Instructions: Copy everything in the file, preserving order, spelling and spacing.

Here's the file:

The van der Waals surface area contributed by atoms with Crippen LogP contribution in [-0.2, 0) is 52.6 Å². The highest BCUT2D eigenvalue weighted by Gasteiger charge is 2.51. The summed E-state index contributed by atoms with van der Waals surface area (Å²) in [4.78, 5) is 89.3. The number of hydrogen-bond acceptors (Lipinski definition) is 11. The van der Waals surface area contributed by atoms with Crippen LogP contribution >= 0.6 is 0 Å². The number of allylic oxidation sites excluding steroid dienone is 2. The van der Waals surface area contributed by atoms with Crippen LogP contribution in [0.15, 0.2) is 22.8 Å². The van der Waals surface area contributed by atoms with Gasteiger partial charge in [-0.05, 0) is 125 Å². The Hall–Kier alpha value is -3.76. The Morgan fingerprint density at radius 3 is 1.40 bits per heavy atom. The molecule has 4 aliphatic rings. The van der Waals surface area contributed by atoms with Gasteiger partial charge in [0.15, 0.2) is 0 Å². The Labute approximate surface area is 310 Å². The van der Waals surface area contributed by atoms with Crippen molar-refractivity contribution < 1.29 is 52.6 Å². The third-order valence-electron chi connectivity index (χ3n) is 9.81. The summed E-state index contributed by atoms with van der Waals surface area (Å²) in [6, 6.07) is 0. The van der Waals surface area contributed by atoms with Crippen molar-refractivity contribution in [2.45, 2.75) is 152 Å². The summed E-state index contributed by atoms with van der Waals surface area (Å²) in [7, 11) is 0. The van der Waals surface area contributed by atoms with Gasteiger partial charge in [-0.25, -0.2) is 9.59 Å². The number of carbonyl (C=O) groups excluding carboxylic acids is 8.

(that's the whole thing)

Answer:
The van der Waals surface area contributed by atoms with Crippen LogP contribution in [-0.2, 0) is 52.6 Å². The highest BCUT2D eigenvalue weighted by Gasteiger charge is 2.51. The summed E-state index contributed by atoms with van der Waals surface area (Å²) in [4.78, 5) is 89.3. The number of hydrogen-bond acceptors (Lipinski definition) is 11. The van der Waals surface area contributed by atoms with Crippen LogP contribution >= 0.6 is 0 Å². The number of allylic oxidation sites excluding steroid dienone is 2. The van der Waals surface area contributed by atoms with Crippen LogP contribution in [0.15, 0.2) is 22.8 Å². The van der Waals surface area contributed by atoms with Gasteiger partial charge in [-0.05, 0) is 125 Å². The Hall–Kier alpha value is -3.76. The Morgan fingerprint density at radius 3 is 1.40 bits per heavy atom. The molecule has 4 aliphatic rings. The van der Waals surface area contributed by atoms with Gasteiger partial charge in [0.15, 0.2) is 0 Å². The Labute approximate surface area is 310 Å². The van der Waals surface area contributed by atoms with Crippen molar-refractivity contribution < 1.29 is 52.6 Å². The third-order valence-electron chi connectivity index (χ3n) is 9.81. The summed E-state index contributed by atoms with van der Waals surface area (Å²) in [6, 6.07) is 0. The van der Waals surface area contributed by atoms with Crippen molar-refractivity contribution in [2.45, 2.75) is 152 Å². The summed E-state index contributed by atoms with van der Waals surface area (Å²) in [7, 11) is 0. The van der Waals surface area contributed by atoms with Gasteiger partial charge in [-0.25, -0.2) is 9.59 Å². The number of carbonyl (C=O) groups excluding carboxylic acids is 8.